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According to legend

According to legend, Amalfi was founded in the fourth century by a group of Romans on their way to Constantinople that after a shipwreck during the voyage, were forced to take refuge near Palinuro where they founded Melphe (for this they were called Melphitani). From here they settled in the most secure place of the coast and founded Amalfi (by A-Melphes). From the sixth century the city became a dominion of the Byzantines; soon, however, it reached a degree of autonomy to become, in the ninth century, the most ancient Maritime Republic of Italy.

A period of great splendor and economic development
Amalfi by this time experienced a period of great splendor and economic development. With its fleet it reached the major ports of the Mediterranean trading all kinds of goods: in those days was not difficult to find in Constantinople, Beirut, Jaffa, Tripoli, Cyprus and Alexandria, merchants from Amalfi who traded in spices, perfumes, paintings, carpets and who had even offices and in some cases even emporiums. Even on the coast, his power was so strong that the Republic possessed vast estates in the most internal areas and controlled the most of the nearby towns of the coast.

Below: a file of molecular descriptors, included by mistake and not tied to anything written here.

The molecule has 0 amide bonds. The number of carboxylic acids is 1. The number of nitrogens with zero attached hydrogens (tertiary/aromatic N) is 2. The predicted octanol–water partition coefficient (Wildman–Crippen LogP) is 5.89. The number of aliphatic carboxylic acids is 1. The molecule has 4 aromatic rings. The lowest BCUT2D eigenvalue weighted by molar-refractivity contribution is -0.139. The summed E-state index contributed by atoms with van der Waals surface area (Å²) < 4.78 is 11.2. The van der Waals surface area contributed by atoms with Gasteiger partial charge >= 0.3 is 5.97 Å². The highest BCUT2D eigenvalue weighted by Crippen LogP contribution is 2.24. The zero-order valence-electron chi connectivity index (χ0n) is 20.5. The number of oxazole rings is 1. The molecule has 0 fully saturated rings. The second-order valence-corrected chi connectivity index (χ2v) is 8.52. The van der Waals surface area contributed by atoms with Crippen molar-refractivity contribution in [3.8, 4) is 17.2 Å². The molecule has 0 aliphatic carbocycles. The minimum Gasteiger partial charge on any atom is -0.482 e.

A truly great power
A truly great power which was based on a thriving economy, Amalfi had a currency of its own, but mostly it had a sound political and administrative base which depended on the Doge on whose election the emperors of the East had a right to formal approval. From the eleventh century, however, began a series of internal power fights that led to a general weakening of the Republic, who had to suffer a military defeat several times by the Normans who slowly eroded its possessions until the final conquest in 1131. From this moment the city fell under the Noran rule without losing its commercial prosperity. In 1343 a terrible sea storm struck hard and destroyed large parts of the port: this was the event that finally subdued it put it back into the rank of normal fishing town until today. Thanks to its architectural wonders dating back to the golden era of the Republic and the charm of its locations it then began to be a popular tourist destination.


By car : Autostrada A3 - Napoli/Salerno, exit "Castellammare di Stabia", drive on SS366 direction Gragnano/Agerola, then direction Amalfi, finally direction Pogerola(1.30h da Napoli). From Salerno: exit "Vietri Sul Mare" > S.S. 163 Amalfitana > after Amalfi turn right towards Agerola / Pogerola (1.30h from Napoli)

By train : Stazione di Salerno (1.15h)

By air : Aeroporto Internazionale Napoli Capodichino (1.30h )

By boat to Amalfi: Salerno Piazza della Concordia (40 min) or Napoli Molo Beverello (2h).

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